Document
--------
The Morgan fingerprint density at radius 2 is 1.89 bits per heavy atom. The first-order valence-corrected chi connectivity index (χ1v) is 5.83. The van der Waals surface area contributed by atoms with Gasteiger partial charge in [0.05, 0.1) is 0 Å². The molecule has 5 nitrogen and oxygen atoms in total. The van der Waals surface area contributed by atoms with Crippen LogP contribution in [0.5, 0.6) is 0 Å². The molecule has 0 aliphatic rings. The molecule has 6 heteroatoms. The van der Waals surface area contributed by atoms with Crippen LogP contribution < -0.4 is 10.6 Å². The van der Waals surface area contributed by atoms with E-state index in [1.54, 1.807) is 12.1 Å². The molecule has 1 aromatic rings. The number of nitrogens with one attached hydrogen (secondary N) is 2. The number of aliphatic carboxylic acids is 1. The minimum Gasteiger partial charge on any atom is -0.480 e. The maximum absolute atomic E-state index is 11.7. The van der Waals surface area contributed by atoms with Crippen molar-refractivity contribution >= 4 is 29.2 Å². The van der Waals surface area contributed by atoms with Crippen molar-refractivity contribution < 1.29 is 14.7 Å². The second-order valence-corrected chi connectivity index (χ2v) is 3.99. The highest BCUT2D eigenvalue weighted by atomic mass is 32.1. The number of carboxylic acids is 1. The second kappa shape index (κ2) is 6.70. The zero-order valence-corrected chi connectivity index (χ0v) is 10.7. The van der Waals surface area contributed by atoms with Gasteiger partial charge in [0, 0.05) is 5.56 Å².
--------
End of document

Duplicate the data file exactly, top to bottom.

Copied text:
The Morgan fingerprint density at radius 2 is 1.89 bits per heavy atom. The first-order valence-corrected chi connectivity index (χ1v) is 5.83. The van der Waals surface area contributed by atoms with Gasteiger partial charge in [0.05, 0.1) is 0 Å². The molecule has 5 nitrogen and oxygen atoms in total. The van der Waals surface area contributed by atoms with Crippen LogP contribution in [0.5, 0.6) is 0 Å². The molecule has 0 aliphatic rings. The molecule has 6 heteroatoms. The van der Waals surface area contributed by atoms with Crippen LogP contribution < -0.4 is 10.6 Å². The van der Waals surface area contributed by atoms with E-state index in [1.54, 1.807) is 12.1 Å². The molecule has 1 aromatic rings. The number of nitrogens with one attached hydrogen (secondary N) is 2. The number of aliphatic carboxylic acids is 1. The minimum Gasteiger partial charge on any atom is -0.480 e. The maximum absolute atomic E-state index is 11.7. The van der Waals surface area contributed by atoms with Crippen molar-refractivity contribution >= 4 is 29.2 Å². The van der Waals surface area contributed by atoms with Crippen molar-refractivity contribution < 1.29 is 14.7 Å². The second-order valence-corrected chi connectivity index (χ2v) is 3.99. The highest BCUT2D eigenvalue weighted by atomic mass is 32.1. The number of carboxylic acids is 1. The second kappa shape index (κ2) is 6.70. The zero-order valence-corrected chi connectivity index (χ0v) is 10.7. The van der Waals surface area contributed by atoms with Gasteiger partial charge in [0, 0.05) is 5.56 Å².